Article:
• Attributed to the 1st century BC2nd century AD, we have a textile in the form of a quilted linen carpet found in a Mongolian cave tomb which today is housed in the collection of the Leningrad Department of the Institute of Archaeology of the Academy of the Sciences of the Union of the Soviet Republic.
  • Made circa 1400 AD, we have a Milanese ivory carving of the Holy Family depicting the ‘Flight into Egypt’, showing Joseph wearing a coat quilted in a diamond pattern. Same is housed in the collection at the Victoria & Albert Museum, United Kingdom.
  • In 1547, the Inventory of King Henry VIII of England lists “Quyltes” and “Coverpointes” among the bed linen. The inventory describes the quilts as made of “holland cloth” (linen or cotton), “bockeram” (cotton),” or various types of silk including “sarceonett”, “tapheta,” and “lynnen.” Some of these quilts would have been given to lesser members of Court, either as a sign of favour or as a gift. Indeed, the young 16 year old Catherine Howard, fifth queen (for three months only) of Henry VIII, was given a gift of two dozen quilts, sometime before being beheaded, on the grounds of treason, and for supposedly committing adultery, while married to Henry.

Now thankfully, due to the ‘Spike Quilters of Littleton’ and Thurles Library; in 2017, the craft of quilting can be seen to continue, with this exhibition showcasing work to most impressive effect.

When shopping in Thurles over the next 10 days, please do take a coffee break and go visit this exhibition of splendour and truly talented aptitude.


Junk Kouture National Contest

Ursuline Convent’s fabulous ‘Junk Kouture’ design ‘Kamuro’.

Junk Kouture is all about creating fashion from recyclable materials of every sort.  Its purpose is to encourage young future designers, in second level education, to create striking couture designs and impressive works of wearable art, from everyday junk that would normally find its way into our rubbish dumps.

This year a number of young designers from Transition Year at the Ursuline Convent here in Thurles are taking part in the ‘National Junk Kouture Competition’, sponsored by Bank of Ireland (BOI).

It is no secret that the annual National Junk Kouture competition aims to inspire and ignite passion in young teenagers, while at the same time subtly educating them about the importance of recycling and the reusing of waste materials.

Over the last six years, Bank of Ireland’s Junk Kouture has established itself as the premier recycled fashion competition for teenagers throughout Ireland and Northern Ireland and in 2015 extended its creative platform, further afield, to the shores of Scotland.

This year the Ursuline Convent’s very imaginative, chosen, dress design, entitled “Kamuro”, was initially inspired by fireworks going off in our Thurles night sky. The firework explosion formation known as ‘Kamuro’, (Japanese for ‘boy’s haircut’) creates a tight cluster of silver or gold stars, with attendant glittery, cloudy trails, leaving the viewer hard-pressed not to see what appears to be a ‘haircut’ in the sky.

The dress, affected totally from recycled materials only, was contrived and manufactured over a seven month period by student designer’s M/s Winona Ryan, M/s Sarah Ryan and M/s Roisin Heffernan.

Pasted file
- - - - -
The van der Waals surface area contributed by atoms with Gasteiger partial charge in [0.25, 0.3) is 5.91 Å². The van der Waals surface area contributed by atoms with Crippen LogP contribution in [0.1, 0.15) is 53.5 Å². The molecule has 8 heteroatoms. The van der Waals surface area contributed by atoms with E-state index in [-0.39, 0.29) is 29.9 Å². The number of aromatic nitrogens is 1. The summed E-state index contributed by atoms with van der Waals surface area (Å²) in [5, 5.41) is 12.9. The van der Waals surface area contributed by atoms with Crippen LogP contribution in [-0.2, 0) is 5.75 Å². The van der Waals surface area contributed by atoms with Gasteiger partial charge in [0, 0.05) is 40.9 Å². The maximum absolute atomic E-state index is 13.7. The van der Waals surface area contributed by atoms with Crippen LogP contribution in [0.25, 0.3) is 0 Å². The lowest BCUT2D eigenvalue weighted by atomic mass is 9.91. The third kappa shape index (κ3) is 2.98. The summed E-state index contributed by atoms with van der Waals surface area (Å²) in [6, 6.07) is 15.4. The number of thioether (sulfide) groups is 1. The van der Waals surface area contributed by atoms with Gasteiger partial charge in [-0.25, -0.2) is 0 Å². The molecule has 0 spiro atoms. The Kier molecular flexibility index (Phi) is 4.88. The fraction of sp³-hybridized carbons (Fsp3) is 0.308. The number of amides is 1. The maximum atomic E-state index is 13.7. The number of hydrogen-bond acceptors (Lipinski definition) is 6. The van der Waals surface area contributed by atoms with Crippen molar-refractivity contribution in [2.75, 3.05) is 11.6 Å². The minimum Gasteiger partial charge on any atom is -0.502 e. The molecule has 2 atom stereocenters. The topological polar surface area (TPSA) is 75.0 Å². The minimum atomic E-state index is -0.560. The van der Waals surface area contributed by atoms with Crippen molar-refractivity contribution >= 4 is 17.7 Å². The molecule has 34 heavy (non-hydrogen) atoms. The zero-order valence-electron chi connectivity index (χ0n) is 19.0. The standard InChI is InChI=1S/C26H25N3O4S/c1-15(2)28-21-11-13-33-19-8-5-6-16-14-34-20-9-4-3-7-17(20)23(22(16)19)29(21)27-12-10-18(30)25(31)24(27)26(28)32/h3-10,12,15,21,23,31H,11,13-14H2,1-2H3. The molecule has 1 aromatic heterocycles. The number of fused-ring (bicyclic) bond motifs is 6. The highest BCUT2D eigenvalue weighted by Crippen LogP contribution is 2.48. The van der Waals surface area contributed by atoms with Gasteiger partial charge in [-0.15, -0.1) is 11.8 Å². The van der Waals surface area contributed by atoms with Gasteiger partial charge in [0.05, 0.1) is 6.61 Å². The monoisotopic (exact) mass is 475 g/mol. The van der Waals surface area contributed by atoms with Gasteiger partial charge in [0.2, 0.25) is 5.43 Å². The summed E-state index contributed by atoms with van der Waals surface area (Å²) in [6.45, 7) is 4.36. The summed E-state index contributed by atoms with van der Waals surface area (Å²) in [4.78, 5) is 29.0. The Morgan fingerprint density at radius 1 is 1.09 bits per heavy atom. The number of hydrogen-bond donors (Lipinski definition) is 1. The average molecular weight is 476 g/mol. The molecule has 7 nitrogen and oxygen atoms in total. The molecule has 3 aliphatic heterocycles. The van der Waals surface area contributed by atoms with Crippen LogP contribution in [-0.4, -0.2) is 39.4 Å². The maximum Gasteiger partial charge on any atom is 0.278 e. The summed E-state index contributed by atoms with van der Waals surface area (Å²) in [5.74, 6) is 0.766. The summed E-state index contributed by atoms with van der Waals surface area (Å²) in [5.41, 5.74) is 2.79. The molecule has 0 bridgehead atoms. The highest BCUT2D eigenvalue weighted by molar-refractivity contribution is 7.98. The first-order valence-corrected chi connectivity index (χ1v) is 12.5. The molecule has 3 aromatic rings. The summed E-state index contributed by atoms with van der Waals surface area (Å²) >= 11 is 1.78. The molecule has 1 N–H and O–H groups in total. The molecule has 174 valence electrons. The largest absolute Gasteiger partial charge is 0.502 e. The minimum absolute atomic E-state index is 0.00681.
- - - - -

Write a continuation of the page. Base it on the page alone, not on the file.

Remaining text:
These Ursuline students would really appreciate if you could vote for their dress design in this national final. Voting was launched on Monday last 3rd April 2017 @ 9am and closes at midnight on Friday 14th April 2017.

You can greatly assist their efforts in this competition simply by clicking HERE and picking out their dress called KAMURO, then click on it to vote. See flashing “Click here to vote” at top of web page. (Above last year’s winner’s head.)  Do not forget “Hit that share button also”.

Do remember you can vote once every 24 hours and every vote counts!

The Grand Final of Bank of Ireland Junk Kouture, for which tickets are available, takes place at the 3Arena, North Wall Quay, North Dock, Dublin 1, on Thursday 27th of April 2017, beginning at 7.00pm (19:00hrs) sharp.

Amongst the many valued prizes up for grabs on the night, the winning school can picks up €2,500 in cash and takes home the valued Junk Kouture Trophy.

Congratulations!         “Super design and best of luck to all students taking part.”


‘The Jockser Cooke’ Regains His Memory

Well known Thurles local ‘The Jockser Cooke’  hadn’t seen the inside of a church since the day of his confirmation.

Imagine then, the pleasant surprise, even mild shock, that greeted the Rev. Peter Wheatfield, when he looked down into his congregation to find ‘Our Jockser’, standing completely cold sober, at the back of the parish church, for the first time in well over 30 years.

After the service, Rev. Peter took up his long established Sunday custom of greeting each of his worshippers as they exited his chapel.

Jockser’s Cotton Hat

Stretching out his hand to Jockser, he pulled him aside, to wait until all the other parishioners had left.  This achieved, Rev. Peter said, “I am so glad you decided to come to our Sunday Holy Communion service this morning Mr Cooke. What, may I dare to ask, changed your mind after all these years?”

“Well to be totally honest with ya Reverend, sure a while back, didn’t I misplaced me cotton hat and sure God knows I really and truly loved that ould hat.  Now didn’t I became aware that one of your other parishioners, Willie Hall, has a hat just like mine. I then learned that every man who enters the church every Sunday has to remove his hat during the Service. So I tell you no lie Reverend, I figured when he would go up for Communion sure I would steal the hat from his pew and leave without anyone even becoming aware it was missing,” said Jockser.

Rev. Peter smiled, “Well Jockser I am happy to note that you didn’t steal Mr Hall’s hat after all. What changed your mind?”

Jockser lowered his voice, “Well, after I heard yar sermon on them 10 Commandments, I decided that I didn’t need to steal Willie Hall’s hat after all.”

With a tear in his eye Rev. Peter gave Jockser a big smile, “Yes I did talk in detail about the 8th commandment handed down by Moses and that moral imperative so often nowadays forgotten ‘Thou Shalt Not Steal’.  So am I to understand that based on my simple sermon you decided you would rather do without Mr Hall’s hat, thus saving yourself from being eternally tortured in Hell Fire?”  Rev. Peter asked.

Jockser slowly shook his head. “Ah no, no, it wasn’t like that Reverend, after ya talked about the 9th commandment, Thou Shalt Not Commit Adultery’, sure then didn’t I remembered where I had left me hat.”